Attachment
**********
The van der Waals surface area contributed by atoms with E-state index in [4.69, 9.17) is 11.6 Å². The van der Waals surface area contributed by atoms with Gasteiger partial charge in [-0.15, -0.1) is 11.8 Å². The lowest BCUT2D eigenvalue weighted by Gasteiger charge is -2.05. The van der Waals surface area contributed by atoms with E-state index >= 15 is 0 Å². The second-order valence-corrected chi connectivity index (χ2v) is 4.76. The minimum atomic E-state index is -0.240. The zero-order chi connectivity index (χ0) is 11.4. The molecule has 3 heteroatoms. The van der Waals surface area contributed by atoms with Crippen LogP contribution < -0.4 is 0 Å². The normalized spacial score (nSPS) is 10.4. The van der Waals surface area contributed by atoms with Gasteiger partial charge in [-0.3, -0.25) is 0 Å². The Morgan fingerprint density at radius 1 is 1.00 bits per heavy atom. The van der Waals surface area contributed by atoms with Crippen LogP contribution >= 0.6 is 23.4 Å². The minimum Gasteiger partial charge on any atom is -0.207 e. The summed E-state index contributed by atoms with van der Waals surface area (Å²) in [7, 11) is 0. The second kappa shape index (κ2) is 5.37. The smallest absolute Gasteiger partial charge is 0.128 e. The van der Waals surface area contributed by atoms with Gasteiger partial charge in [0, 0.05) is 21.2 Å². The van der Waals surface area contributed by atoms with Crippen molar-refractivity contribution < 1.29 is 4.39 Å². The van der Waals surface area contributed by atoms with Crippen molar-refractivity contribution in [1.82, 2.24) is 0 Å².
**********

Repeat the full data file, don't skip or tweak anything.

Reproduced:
The van der Waals surface area contributed by atoms with E-state index in [4.69, 9.17) is 11.6 Å². The van der Waals surface area contributed by atoms with Gasteiger partial charge in [-0.15, -0.1) is 11.8 Å². The lowest BCUT2D eigenvalue weighted by Gasteiger charge is -2.05. The van der Waals surface area contributed by atoms with E-state index >= 15 is 0 Å². The second-order valence-corrected chi connectivity index (χ2v) is 4.76. The minimum atomic E-state index is -0.240. The zero-order chi connectivity index (χ0) is 11.4. The molecule has 3 heteroatoms. The van der Waals surface area contributed by atoms with Crippen LogP contribution < -0.4 is 0 Å². The normalized spacial score (nSPS) is 10.4. The van der Waals surface area contributed by atoms with Gasteiger partial charge in [-0.3, -0.25) is 0 Å². The Morgan fingerprint density at radius 1 is 1.00 bits per heavy atom. The van der Waals surface area contributed by atoms with Crippen LogP contribution >= 0.6 is 23.4 Å². The minimum Gasteiger partial charge on any atom is -0.207 e. The summed E-state index contributed by atoms with van der Waals surface area (Å²) in [7, 11) is 0. The second kappa shape index (κ2) is 5.37. The smallest absolute Gasteiger partial charge is 0.128 e. The van der Waals surface area contributed by atoms with Gasteiger partial charge in [0, 0.05) is 21.2 Å². The van der Waals surface area contributed by atoms with Crippen molar-refractivity contribution < 1.29 is 4.39 Å². The van der Waals surface area contributed by atoms with Crippen molar-refractivity contribution in [1.82, 2.24) is 0 Å².